Please clear up a few things for me. at

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Old February 25th, 2007, 04:44 PM   #1
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Location: Leeds UK
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Please clear up a few things for me.

There are a few questions i have from reading different topics, I hope somebody can explain a few things for me. It will also help other people who are new and need a little help.

My questions:

Whats all this pull down 2.3.3 thing i see some of you discussing?

Whats cc?

Why does everybody keep talking about progressive and deinterlacing? whats the difference in the footage and why do we want it?

Why is everybody obsessed with 24p?

what does this 35mm lens adapter for the z1 and the canon hd actually do to the image?

sorry if some of these are daft questions but i really dont know. Thanks in advance.
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Old February 25th, 2007, 06:04 PM   #2
American Society of Cinematographers
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You really should spend some time doing a Google search on these terms. I'll give you the quick answers:

NTSC (standard definition video) in North America runs at 60 fields per second (actually 59.94), mainly because our power supply is 60 Hz. This means that the video image is made up of 60 fields, each field containing every other line of picture, the next field containing the in-between lines; there are two fields that make up every frame of video. The fields are run in interlaced-scan; the TV raster draws each line of the field from top to bottom and then goes back and draws in the inbetween lines from the next field. This is called "60i".

Film projection is 24 frames per second -- an entire frame is shown at once, and the film camera captures an entire frame at once. Progressive-scan video works the same way; whole frames are displayed one at a time, not as fields. Your computer monitor is a progressive-scan monitor.

If you want to show material shot at 24 fps on film or at 24P on video, but display it on a 60i monitor, you have to convert 24 frames into 60 fields. Since every frame in interlaced scan video is made up of two fields, simply splitting each "P" frame or film frame into two fields only yields 48, so you have to then add the equivalent of 12 more redundant fields every second in order to add up to 60 -- you do this by repeating some of the existing fields. You have to insert these repeated fields in a pattern that makes it hard to see the occasional repeated field, hence the 3:2 pattern, called "pulldown". I won't go into the exact pattern.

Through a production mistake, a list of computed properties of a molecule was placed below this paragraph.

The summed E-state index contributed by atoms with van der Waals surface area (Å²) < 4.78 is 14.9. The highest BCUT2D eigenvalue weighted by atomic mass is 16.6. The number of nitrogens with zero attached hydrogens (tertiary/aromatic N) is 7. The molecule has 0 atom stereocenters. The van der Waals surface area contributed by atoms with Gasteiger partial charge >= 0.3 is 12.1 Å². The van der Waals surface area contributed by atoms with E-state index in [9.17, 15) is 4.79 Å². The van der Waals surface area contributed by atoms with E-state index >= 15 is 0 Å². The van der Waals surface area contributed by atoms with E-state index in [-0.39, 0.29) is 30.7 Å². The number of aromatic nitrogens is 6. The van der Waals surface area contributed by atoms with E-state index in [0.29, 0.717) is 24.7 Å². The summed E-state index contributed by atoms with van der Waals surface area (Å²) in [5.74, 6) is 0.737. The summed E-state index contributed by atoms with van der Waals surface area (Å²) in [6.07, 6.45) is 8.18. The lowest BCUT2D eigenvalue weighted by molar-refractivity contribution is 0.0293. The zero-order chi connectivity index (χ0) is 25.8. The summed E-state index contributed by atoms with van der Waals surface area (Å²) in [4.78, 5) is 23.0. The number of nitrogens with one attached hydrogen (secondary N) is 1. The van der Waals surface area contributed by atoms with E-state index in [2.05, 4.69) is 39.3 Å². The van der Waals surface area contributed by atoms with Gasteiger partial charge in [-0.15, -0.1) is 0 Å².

Why shoot at 24P or 24 fps? Because that's the standard for film production, so if you're trying to make video look more like film, that's one place to start (not the only place.) It only really affects motion reproduction, and it's not about "better" or "worse", just about mimicking 24 fps film.

I think "cc" is color-correction.

You can take material shot in interlaced-scan and deinterlace it to convert it to progressive-scan, if you are planning on showing it on film or a progressive-scan display device.

The 35mm adaptor is about recreating the shallower focus look of 35mm photography. A 1/3" CCD camera produces on average a very deep-focus look compared to 35mm; this is because the small target area requires very short focal length lenses to achieve the same field of view as longer focal lengths on a 35mm camera.
David Mullen, ASC
Los Angeles
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Old February 25th, 2007, 06:22 PM   #3
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Andy, you've just received an excellent reply from someone whose work we can see in movie theaters across the nation this week (at least in the US, not sure when it's released in the UK):

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Old February 25th, 2007, 07:25 PM   #4
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That was a long, patient and detailed answer to a question that would have be answered with RTFM by many. A pleasure to read.

Congrats on the film opening,
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Old February 26th, 2007, 01:15 AM   #5
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"what does this 35mm lens adapter for the z1 and the canon hd actually do to the image?"

In addition to the ability to have a shallow depth of field, there seems to be an increase in the exposure latitude due to the diffusion element. There is a correlation between the amount of diffusion and the increase in latitude. A nice side benefit of only having the subject in focus is that the background and foreground decrease in detail which allows HDV cameras to reduce compression artifacts. Blurred footage won't have the huge change in pixels from one frame to the next, so more data is available for the sharp areas.

The downsides are increased complexity and loss of available light.
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Old February 27th, 2007, 04:34 PM   #6
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Thanks guys, very informative, And Marcus thanks er.. you lost me on the first paragraph lol but much appreciated anyway. Im learning little by little :)
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